To Harry Potter, JK Rowling, and to me.
I am occasionaly gifted with a lucid dream–those instances when one awakens within a dream, realizing they are dreaming. This is different from the false awakening type of dream, when one seems to have awoken from a dream, starting their daily routine of getting showered, dressed and ready for work, only to actually wake up from this dream to their real-life alarm clock.
In lucid dreams, which for me usually happen when my back is against a wall, I’m in some kind of desparate scenario, usually dangerous or life-threatening, or I’m confronting a bully or menacing character, and I just get pissed off and fed up. OnceI realize I’m dreaming, I undersand that I have complete control, and that the only real thing in the dream is my awareness. I never have the urge to awaken from the dream, or leave the dreamscape. I’m perfectly happy to remain there as long as I’m calling the shots.
Then I have recurring dreams in which I’m aware that the scenario is one of my recurring dreams, and I’ll even say something like, “I’ve had dreams about this!” But that doesn’t jar me into lucidity. I’ve even had the same recurring dream so many times, the dream where I see my ex-boss/friend in a public place, and we have the awkward meeting before embracing and declaring that we’ll ‘let bygones be bygones’, that now I say, “Wait a minute–I have to make sure this isn’t a dream…” I actually stop myself, check out the situation for anything “dreamy”, and I still believe, absolutely believe that I’m not dreaming. Even in my dreams, I’m certain that I’m not dreaming. Funny.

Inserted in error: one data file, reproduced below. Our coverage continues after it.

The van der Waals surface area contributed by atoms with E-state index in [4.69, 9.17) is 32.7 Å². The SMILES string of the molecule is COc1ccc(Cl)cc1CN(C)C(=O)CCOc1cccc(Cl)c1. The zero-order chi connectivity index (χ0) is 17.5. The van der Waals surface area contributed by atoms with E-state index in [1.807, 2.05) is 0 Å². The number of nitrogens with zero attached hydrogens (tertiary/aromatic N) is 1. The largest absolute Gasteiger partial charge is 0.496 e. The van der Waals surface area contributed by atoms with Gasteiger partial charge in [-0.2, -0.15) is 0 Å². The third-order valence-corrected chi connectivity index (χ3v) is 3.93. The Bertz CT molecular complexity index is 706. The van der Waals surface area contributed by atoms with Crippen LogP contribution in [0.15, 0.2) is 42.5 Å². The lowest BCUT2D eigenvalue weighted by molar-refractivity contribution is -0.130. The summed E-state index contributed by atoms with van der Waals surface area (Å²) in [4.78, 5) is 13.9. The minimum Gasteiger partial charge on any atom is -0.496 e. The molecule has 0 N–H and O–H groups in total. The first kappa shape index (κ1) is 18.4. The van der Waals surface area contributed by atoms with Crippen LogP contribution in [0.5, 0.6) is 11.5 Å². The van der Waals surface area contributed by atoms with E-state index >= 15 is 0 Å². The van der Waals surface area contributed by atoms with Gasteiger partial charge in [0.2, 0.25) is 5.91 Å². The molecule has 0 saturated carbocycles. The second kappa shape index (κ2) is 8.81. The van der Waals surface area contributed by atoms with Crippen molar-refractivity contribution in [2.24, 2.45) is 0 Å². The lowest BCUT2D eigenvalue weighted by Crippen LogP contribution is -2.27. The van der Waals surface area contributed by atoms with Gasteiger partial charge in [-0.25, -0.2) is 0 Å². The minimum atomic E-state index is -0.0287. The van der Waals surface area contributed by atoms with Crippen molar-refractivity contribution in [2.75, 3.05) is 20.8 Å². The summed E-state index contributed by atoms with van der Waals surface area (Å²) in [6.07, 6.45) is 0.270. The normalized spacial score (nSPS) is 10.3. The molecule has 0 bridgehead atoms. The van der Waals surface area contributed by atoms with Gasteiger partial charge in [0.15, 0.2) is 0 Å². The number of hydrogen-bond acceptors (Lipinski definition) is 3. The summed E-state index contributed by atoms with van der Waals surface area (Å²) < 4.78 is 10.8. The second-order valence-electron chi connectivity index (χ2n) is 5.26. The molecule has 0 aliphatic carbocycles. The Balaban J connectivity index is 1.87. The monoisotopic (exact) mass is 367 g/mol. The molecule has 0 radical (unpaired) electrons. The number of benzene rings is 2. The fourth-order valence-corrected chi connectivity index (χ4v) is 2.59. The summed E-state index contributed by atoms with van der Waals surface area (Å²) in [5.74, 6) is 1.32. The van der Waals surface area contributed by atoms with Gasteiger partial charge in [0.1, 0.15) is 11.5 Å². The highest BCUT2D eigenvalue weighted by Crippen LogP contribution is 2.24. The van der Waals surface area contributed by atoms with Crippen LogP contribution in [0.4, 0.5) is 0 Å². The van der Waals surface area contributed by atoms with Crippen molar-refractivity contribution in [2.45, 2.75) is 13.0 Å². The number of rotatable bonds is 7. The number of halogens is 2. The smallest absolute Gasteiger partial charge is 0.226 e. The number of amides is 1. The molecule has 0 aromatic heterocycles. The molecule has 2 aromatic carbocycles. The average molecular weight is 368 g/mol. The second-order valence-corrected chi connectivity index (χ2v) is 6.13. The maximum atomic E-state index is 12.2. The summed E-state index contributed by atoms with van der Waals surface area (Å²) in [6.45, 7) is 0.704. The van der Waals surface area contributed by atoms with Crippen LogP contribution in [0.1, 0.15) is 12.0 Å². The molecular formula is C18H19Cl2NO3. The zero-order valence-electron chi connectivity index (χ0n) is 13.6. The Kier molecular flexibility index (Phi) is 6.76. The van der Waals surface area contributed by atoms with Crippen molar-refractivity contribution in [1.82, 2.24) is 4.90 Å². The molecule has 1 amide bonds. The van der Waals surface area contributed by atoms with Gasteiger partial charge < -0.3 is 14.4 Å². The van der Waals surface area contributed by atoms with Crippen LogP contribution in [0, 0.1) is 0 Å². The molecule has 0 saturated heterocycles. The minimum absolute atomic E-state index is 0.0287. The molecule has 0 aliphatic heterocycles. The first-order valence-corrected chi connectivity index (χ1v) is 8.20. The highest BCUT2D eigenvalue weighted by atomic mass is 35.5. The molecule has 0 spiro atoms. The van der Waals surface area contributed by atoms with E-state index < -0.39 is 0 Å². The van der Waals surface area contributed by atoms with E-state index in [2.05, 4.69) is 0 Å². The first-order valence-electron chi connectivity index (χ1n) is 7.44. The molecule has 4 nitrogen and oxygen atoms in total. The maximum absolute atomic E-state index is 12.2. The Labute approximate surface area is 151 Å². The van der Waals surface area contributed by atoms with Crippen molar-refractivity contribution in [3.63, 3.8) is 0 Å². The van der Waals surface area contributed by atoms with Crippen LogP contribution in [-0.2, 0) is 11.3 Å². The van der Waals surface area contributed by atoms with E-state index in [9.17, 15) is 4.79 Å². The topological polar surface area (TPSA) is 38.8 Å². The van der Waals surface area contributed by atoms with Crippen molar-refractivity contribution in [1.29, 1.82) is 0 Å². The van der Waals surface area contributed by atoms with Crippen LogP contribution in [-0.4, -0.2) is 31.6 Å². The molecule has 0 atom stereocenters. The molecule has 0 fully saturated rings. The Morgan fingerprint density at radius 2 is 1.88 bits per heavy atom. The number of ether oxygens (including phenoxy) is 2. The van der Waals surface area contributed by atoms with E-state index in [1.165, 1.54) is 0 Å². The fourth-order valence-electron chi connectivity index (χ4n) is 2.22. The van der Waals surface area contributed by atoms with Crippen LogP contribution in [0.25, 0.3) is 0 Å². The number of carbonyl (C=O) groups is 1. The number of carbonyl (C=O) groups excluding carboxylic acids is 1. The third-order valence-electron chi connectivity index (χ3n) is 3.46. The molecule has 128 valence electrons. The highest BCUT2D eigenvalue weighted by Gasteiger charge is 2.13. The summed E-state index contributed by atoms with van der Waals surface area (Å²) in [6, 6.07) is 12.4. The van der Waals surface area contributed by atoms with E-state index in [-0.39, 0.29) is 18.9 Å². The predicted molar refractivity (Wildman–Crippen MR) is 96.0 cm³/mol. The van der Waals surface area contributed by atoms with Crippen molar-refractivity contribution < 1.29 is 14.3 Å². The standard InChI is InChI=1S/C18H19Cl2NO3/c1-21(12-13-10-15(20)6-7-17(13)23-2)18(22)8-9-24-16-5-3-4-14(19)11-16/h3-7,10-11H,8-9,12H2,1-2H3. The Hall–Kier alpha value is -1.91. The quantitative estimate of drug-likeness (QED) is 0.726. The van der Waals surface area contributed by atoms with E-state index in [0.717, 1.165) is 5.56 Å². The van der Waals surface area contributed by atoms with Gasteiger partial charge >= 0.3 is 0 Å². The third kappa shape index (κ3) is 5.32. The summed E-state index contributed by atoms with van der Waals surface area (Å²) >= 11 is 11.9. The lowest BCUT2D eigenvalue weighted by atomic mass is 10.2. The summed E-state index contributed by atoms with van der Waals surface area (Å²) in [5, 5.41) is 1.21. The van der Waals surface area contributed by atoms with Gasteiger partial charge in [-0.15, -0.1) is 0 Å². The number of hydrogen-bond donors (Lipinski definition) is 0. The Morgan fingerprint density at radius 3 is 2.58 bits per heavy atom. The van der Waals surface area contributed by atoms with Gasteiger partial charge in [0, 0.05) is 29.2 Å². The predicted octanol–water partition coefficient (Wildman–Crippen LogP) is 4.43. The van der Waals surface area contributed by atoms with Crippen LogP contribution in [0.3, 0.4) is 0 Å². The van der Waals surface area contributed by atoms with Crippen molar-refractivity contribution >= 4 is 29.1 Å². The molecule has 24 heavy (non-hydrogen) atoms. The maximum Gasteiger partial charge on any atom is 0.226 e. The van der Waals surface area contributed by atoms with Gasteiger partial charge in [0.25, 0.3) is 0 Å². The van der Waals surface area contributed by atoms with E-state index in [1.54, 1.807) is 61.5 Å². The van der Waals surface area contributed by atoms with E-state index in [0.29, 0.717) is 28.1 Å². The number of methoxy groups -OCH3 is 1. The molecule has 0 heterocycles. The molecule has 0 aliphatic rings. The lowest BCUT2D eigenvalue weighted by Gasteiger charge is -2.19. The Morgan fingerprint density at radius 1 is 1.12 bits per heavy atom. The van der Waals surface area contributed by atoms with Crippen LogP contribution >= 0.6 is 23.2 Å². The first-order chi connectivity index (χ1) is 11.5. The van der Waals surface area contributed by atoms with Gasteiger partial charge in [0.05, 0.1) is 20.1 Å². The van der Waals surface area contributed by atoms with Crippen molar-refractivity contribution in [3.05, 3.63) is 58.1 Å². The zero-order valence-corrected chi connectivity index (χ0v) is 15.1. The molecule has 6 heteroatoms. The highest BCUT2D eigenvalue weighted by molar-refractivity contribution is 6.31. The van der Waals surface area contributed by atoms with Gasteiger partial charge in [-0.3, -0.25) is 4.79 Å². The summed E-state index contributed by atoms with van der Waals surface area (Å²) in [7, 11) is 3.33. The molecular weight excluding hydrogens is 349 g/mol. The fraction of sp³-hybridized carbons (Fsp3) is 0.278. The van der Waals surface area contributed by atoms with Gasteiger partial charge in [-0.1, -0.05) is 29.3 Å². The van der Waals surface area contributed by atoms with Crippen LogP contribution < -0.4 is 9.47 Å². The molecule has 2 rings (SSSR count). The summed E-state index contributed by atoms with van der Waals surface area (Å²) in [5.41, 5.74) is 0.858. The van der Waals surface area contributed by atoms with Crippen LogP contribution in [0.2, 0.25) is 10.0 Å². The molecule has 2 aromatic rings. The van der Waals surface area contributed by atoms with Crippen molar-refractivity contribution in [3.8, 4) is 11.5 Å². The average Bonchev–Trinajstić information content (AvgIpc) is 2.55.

So how do I know I’m not dreaming now? How do you know that you are genuninely awake? I realized yesterday that authentic lucidity isn’t the experience of thinking you’re awake, but knowing that you’re dreaming.
Sometimes we live our lessons and metaphors so beautifully–so crystaline, so perfectly meant for us like a gift. I was blessed with one of these lessons last night on my walk around the neighborhood. The days here are peaking at 90 degrees or higher, and one’s energy lags in the heat. Though it’s cooled down considerably later in the evening, my energy has been sapped, and it’s difficult to motivate myself to head out on my daily stroll. But I did. And as I walked along, thinking “Wow, there’s just enough of a breeze to make this very comfortable,” I stopped, and the breeze stopped. I started again, and the breeze picked up. I stopped–the air stilled. I realized that I was creating my own breeze as I walked. And here is my choice at every juncture, really: I can stand still and wallow in discomfort and the stagnant air of complaint and woe, or I can move forward, stepping perpetually into a lovely, cool breeze of my own making.